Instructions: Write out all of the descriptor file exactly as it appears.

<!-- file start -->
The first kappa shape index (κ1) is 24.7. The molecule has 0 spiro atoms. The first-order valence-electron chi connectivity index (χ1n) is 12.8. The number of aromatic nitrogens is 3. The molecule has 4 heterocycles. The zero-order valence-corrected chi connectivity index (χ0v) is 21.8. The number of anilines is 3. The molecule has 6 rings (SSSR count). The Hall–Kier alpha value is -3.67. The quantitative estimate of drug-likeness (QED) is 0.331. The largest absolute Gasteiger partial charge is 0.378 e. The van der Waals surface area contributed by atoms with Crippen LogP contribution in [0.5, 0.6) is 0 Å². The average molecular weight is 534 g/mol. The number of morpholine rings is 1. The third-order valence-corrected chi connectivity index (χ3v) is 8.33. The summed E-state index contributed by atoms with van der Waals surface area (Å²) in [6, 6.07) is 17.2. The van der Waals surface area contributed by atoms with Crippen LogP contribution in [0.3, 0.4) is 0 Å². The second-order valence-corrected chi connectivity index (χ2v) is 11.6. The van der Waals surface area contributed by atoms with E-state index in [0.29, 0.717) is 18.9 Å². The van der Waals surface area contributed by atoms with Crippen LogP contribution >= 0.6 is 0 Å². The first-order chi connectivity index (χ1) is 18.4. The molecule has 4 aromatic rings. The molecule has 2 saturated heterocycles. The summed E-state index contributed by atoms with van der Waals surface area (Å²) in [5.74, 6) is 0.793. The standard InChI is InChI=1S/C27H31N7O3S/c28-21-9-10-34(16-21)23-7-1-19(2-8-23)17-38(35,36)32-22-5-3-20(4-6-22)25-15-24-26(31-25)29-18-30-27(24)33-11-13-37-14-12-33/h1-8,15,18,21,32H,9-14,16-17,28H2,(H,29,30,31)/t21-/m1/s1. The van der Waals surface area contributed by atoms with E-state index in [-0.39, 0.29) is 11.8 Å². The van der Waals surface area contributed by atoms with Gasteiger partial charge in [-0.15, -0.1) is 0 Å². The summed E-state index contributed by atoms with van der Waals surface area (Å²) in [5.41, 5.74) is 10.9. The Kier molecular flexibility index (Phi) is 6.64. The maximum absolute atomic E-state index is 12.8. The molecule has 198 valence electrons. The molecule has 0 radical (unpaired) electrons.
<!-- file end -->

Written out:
The first kappa shape index (κ1) is 24.7. The molecule has 0 spiro atoms. The first-order valence-electron chi connectivity index (χ1n) is 12.8. The number of aromatic nitrogens is 3. The molecule has 4 heterocycles. The zero-order valence-corrected chi connectivity index (χ0v) is 21.8. The number of anilines is 3. The molecule has 6 rings (SSSR count). The Hall–Kier alpha value is -3.67. The quantitative estimate of drug-likeness (QED) is 0.331. The largest absolute Gasteiger partial charge is 0.378 e. The van der Waals surface area contributed by atoms with Crippen LogP contribution in [0.5, 0.6) is 0 Å². The average molecular weight is 534 g/mol. The number of morpholine rings is 1. The third-order valence-corrected chi connectivity index (χ3v) is 8.33. The summed E-state index contributed by atoms with van der Waals surface area (Å²) in [6, 6.07) is 17.2. The van der Waals surface area contributed by atoms with Crippen LogP contribution in [0.3, 0.4) is 0 Å². The second-order valence-corrected chi connectivity index (χ2v) is 11.6. The van der Waals surface area contributed by atoms with E-state index in [0.29, 0.717) is 18.9 Å². The van der Waals surface area contributed by atoms with Crippen LogP contribution >= 0.6 is 0 Å². The first-order chi connectivity index (χ1) is 18.4. The molecule has 4 aromatic rings. The molecule has 2 saturated heterocycles. The summed E-state index contributed by atoms with van der Waals surface area (Å²) in [5.74, 6) is 0.793. The standard InChI is InChI=1S/C27H31N7O3S/c28-21-9-10-34(16-21)23-7-1-19(2-8-23)17-38(35,36)32-22-5-3-20(4-6-22)25-15-24-26(31-25)29-18-30-27(24)33-11-13-37-14-12-33/h1-8,15,18,21,32H,9-14,16-17,28H2,(H,29,30,31)/t21-/m1/s1. The van der Waals surface area contributed by atoms with E-state index in [-0.39, 0.29) is 11.8 Å². The van der Waals surface area contributed by atoms with Gasteiger partial charge in [-0.15, -0.1) is 0 Å². The summed E-state index contributed by atoms with van der Waals surface area (Å²) in [5.41, 5.74) is 10.9. The Kier molecular flexibility index (Phi) is 6.64. The maximum absolute atomic E-state index is 12.8. The molecule has 198 valence electrons. The molecule has 0 radical (unpaired) electrons.